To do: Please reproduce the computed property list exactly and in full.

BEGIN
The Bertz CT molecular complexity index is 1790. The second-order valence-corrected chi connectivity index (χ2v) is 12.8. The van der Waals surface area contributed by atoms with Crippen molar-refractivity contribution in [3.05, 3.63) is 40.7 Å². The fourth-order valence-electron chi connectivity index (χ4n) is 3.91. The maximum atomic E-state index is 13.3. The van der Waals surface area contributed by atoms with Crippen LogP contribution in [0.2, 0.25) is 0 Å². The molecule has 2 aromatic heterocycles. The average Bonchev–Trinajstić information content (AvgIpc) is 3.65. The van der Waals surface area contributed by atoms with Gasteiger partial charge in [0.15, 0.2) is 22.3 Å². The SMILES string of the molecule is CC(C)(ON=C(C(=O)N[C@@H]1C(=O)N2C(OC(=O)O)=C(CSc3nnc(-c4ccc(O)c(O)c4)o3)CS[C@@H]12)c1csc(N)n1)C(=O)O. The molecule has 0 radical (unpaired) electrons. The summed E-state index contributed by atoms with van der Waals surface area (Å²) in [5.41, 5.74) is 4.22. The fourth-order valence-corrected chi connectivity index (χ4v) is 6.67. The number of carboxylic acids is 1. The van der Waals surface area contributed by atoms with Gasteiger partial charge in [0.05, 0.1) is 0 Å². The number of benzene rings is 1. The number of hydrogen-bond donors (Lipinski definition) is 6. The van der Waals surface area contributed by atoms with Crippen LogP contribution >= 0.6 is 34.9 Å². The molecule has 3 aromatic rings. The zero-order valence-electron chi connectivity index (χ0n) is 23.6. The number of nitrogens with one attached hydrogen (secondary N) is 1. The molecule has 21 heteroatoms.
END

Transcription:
The Bertz CT molecular complexity index is 1790. The second-order valence-corrected chi connectivity index (χ2v) is 12.8. The van der Waals surface area contributed by atoms with Crippen molar-refractivity contribution in [3.05, 3.63) is 40.7 Å². The fourth-order valence-electron chi connectivity index (χ4n) is 3.91. The maximum atomic E-state index is 13.3. The van der Waals surface area contributed by atoms with Crippen LogP contribution in [0.2, 0.25) is 0 Å². The molecule has 2 aromatic heterocycles. The average Bonchev–Trinajstić information content (AvgIpc) is 3.65. The van der Waals surface area contributed by atoms with Gasteiger partial charge in [0.15, 0.2) is 22.3 Å². The SMILES string of the molecule is CC(C)(ON=C(C(=O)N[C@@H]1C(=O)N2C(OC(=O)O)=C(CSc3nnc(-c4ccc(O)c(O)c4)o3)CS[C@@H]12)c1csc(N)n1)C(=O)O. The molecule has 0 radical (unpaired) electrons. The summed E-state index contributed by atoms with van der Waals surface area (Å²) in [5.41, 5.74) is 4.22. The fourth-order valence-corrected chi connectivity index (χ4v) is 6.67. The number of carboxylic acids is 1. The van der Waals surface area contributed by atoms with Gasteiger partial charge in [0.05, 0.1) is 0 Å². The number of benzene rings is 1. The number of hydrogen-bond donors (Lipinski definition) is 6. The van der Waals surface area contributed by atoms with Crippen LogP contribution >= 0.6 is 34.9 Å². The molecule has 3 aromatic rings. The zero-order valence-electron chi connectivity index (χ0n) is 23.6. The number of nitrogens with one attached hydrogen (secondary N) is 1. The molecule has 21 heteroatoms.